Karger, S; Geiser, B; Grau, M; Burfeind, O; Heuwieser, W; Arlt, S P

    2016-03-01

    Throughout cryopreservation, sperm are exposed to major osmotic challenges. Only intact membranes of sperm cells are able to regulate these volumetric changes, which can be determined by the hypo-osmotic swelling test (HOS test). Correlations between the HOS test and conventional semen variables are inconsistent. Therefore, the objectives of this study were (1) to examine relationships between HOS test results and standard semen variables before freezing and after thawing and (2) to evaluate the prognostic value of the HOS assessments on post-thaw quality of dog semen. Semen of 35 dogs was collected and analyzed before freezing and after thawing following a 7-day freeze-thaw interval. Conventional semen variables such as sperm cell motility, membrane integrity morphology were evaluated and the HOS test was conducted with results from this test being recorded. In fresh semen the HOS test was positively correlated with progressive motility of sperm cells: r=0.52, sperm cell membrane integrity: r=0.50 and normal sperm cell morphology: r=0.46 (P<0.05). In frozen-thawed semen, the data obtained with the HOS test were positively correlated with progressive sperm cell motility: r=0.67 and membrane integrity: r=0.86 (P<0.05). The data obtained with the HOS test in fresh semen were positively correlated with sperm cell membrane integrity: r=0.50 normal sperm cell morphology: r=0.55 and data from the HOS test (r=0.43; P<0.05) with frozen-thawed semen. For the prediction of individual cryopreservation capacity, results from assessment of the fresh semen variables of good and poor semen quality were statistically compared. Based on these results, it is not possible to predict the quality of frozen-thawed dog semen using the HOS test. PMID:26837622

  7. Longitudinal follow-up of Zika virus RNA in semen of a traveller returning from Barbados to the Netherlands with Zika virus disease, March 2016.

    PubMed

    Reusken, Chantal; Pas, Suzan; GeurtsvanKessel, Corine; Mögling, Ramona; van Kampen, Jeroen; Langerak, Thomas; Koopmans, Marion; van der Eijk, Annemiek; van Gorp, Eric

    2016-06-01

    We report the longitudinal follow-up of Zika virus (ZIKV) RNA in semen of a traveller who developed ZIKV disease after return to the Netherlands from Barbados, March 2016. Persistence of ZIKV RNA in blood, urine, saliva and semen was followed until the loads reached undetectable levels. RNA levels were higher in semen than in other sample types and declined to undetectable level at day 62 post onset of symptoms. PMID:27313200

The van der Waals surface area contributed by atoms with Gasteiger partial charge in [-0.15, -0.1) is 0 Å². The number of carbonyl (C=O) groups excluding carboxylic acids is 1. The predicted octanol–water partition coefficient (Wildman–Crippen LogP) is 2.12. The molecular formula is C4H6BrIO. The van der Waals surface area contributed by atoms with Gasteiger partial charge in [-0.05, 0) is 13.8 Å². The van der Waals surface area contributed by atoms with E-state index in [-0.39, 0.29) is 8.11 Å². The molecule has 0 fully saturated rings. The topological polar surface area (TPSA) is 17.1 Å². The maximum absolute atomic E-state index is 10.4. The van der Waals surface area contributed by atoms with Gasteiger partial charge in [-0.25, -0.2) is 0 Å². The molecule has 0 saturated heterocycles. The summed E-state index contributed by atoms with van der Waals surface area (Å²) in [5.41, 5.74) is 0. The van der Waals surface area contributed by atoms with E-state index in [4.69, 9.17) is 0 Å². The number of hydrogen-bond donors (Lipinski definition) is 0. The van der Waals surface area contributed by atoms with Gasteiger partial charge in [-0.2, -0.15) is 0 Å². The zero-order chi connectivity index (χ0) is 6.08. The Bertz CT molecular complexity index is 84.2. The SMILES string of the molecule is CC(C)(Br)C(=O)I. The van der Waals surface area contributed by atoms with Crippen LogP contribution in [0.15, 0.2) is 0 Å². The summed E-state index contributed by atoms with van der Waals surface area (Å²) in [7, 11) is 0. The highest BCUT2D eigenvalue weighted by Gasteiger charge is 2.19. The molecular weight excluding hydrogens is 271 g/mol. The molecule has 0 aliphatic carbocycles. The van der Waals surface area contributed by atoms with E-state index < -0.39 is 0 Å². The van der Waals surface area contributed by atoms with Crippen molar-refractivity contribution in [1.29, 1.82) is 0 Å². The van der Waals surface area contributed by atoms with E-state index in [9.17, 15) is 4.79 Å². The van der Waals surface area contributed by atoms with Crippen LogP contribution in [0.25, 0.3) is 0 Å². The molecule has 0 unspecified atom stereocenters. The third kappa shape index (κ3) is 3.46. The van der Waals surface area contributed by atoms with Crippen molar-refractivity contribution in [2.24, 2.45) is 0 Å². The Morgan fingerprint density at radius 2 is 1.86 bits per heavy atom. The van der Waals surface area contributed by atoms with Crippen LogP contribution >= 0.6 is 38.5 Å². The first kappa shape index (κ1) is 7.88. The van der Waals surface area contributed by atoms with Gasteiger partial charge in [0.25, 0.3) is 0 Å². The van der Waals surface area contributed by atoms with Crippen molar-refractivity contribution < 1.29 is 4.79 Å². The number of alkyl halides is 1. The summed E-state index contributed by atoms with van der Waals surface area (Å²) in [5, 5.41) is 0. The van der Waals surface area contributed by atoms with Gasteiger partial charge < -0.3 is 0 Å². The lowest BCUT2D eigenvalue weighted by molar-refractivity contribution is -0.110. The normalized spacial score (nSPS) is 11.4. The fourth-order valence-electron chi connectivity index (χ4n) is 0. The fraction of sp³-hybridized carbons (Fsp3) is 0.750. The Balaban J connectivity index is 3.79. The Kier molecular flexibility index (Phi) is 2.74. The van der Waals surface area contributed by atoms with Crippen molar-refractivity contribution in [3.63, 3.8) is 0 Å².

8. Longitudinal follow-up of Zika virus RNA in semen of a traveller returning from Barbados to the Netherlands with Zika virus disease, March 2016.

    PubMed

    Reusken, Chantal; Pas, Suzan; GeurtsvanKessel, Corine; Mögling, Ramona; van Kampen, Jeroen; Langerak, Thomas; Koopmans, Marion; van der Eijk, Annemiek; van Gorp, Eric

    2016-06-01

    We report the longitudinal follow-up of Zika virus (ZIKV) RNA in semen of a traveller who developed ZIKV disease after return to the Netherlands from Barbados, March 2016. Persistence of ZIKV RNA in blood, urine, saliva and semen was followed until the loads reached undetectable levels. RNA levels were higher in semen than in other sample types and declined to undetectable level at day 62 post onset of symptoms.

  9. Seasonal variation in serum testosterone, testicular measurements and semen characteristics in the collared peccary (Tayassu tajacu).

    PubMed

    Hellgren, E C; Lochmiller, R L; Amoss, M S; Seager, S W; Magyar, S J; Coscarelli, K P; Grant, W E

    1989-03-01

    Blood samples and testicular measurements were obtained from 4-8 captive adult collared peccaries monthly for 18 months and from wild adult males during summer (N = 16) and winter (N = 22) seasons. Serum concentrations of testosterone were determined by radioimmunoassay. Semen samples were collected monthly by electroejaculation from captive males for 1 year. Serum testosterone concentrations and testicular measurements varied in a low-amplitude circannual pattern, with maximum mean testosterone concentrations in fall and winter (1150-1400 pg/ml) and minimum values in summer (500-700 pg/ml). Circannual rhythms appeared to be related to dominance. Serum testosterone levels in wild males generally were lower than in captive males, although this difference was not significant (P greater than 0.05). Semen characteristics did not exhibit a circannual rhythm. These results suggest that the male peccary remains reproductively fertile throughout the year, yet may undergo a facultative summer quiescence influenced by ambient temperature and social factors.

  10. Sperm Morphological Features Associated with Chronic Chagas Disease in the Semen of Experimentally Infected Dogs

    PubMed Central

    Rodríguez-Morales, Olivia; Pedro-Martínez, Elvia; Hernández-Pichardo, José Ernesto; Alejandre-Aguilar, Ricardo; Aranda-Fraustro, Alberto; Graullera-Rivera, Verónica; Arce-Fonseca, Minerva

    2014-01-01